Early in my medical training, I learned that it is not the bullet that kills you, but the damage from the bullet. A handgun bullet enters the body in a straight line. Like a knife, it damages the organs and tissues directly in its path, and then it either exits the body or is stopped by bone, tissue or skin.
This is in contrast to bullets from an assault rifle. They are three times the speed of handgun bullets. Once they enter the body, they fragment and explode, pulverizing bones, tearing blood vessels and liquefying organs.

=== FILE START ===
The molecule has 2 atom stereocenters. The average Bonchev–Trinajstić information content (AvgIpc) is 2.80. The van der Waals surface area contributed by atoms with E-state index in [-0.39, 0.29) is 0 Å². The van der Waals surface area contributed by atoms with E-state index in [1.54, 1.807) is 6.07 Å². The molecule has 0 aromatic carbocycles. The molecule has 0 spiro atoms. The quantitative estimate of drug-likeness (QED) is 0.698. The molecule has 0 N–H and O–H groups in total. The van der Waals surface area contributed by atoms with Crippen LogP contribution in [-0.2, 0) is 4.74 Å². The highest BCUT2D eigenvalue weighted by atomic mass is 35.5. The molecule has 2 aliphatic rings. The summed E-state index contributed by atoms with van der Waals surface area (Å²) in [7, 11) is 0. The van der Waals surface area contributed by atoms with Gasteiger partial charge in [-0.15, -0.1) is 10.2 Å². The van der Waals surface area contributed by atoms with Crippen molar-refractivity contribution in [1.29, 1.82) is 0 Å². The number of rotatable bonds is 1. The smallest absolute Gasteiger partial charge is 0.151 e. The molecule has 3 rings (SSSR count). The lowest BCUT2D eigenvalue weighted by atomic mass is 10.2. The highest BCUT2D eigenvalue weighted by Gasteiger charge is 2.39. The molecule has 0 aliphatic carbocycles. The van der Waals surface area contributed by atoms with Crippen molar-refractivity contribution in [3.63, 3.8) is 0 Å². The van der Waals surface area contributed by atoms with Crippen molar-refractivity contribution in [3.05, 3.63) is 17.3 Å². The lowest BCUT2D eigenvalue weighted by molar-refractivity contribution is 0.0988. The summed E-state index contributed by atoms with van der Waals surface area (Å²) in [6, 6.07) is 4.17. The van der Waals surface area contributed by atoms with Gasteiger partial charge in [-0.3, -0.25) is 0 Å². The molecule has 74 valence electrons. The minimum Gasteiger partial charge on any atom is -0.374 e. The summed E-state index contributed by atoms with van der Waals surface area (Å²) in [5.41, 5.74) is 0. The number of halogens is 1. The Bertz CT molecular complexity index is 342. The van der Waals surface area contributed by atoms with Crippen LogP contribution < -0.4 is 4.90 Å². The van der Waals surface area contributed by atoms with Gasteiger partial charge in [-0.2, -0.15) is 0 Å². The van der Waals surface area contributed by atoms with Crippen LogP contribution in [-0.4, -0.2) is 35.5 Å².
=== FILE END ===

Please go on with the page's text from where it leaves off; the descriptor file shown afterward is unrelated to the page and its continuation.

This is what was happening to my patient, whose heart quickly stopped beating. We performed an emergency thoracotomy — splitting open his chest in an attempt to clamp off bleeding and restart his heart. Blood poured out of his chest cavity. The bullet had disintegrated his spleen and torn his aorta. Four ribs had essentially turned to dust. The damage was far too extensive. He died in our E.R. He was 15.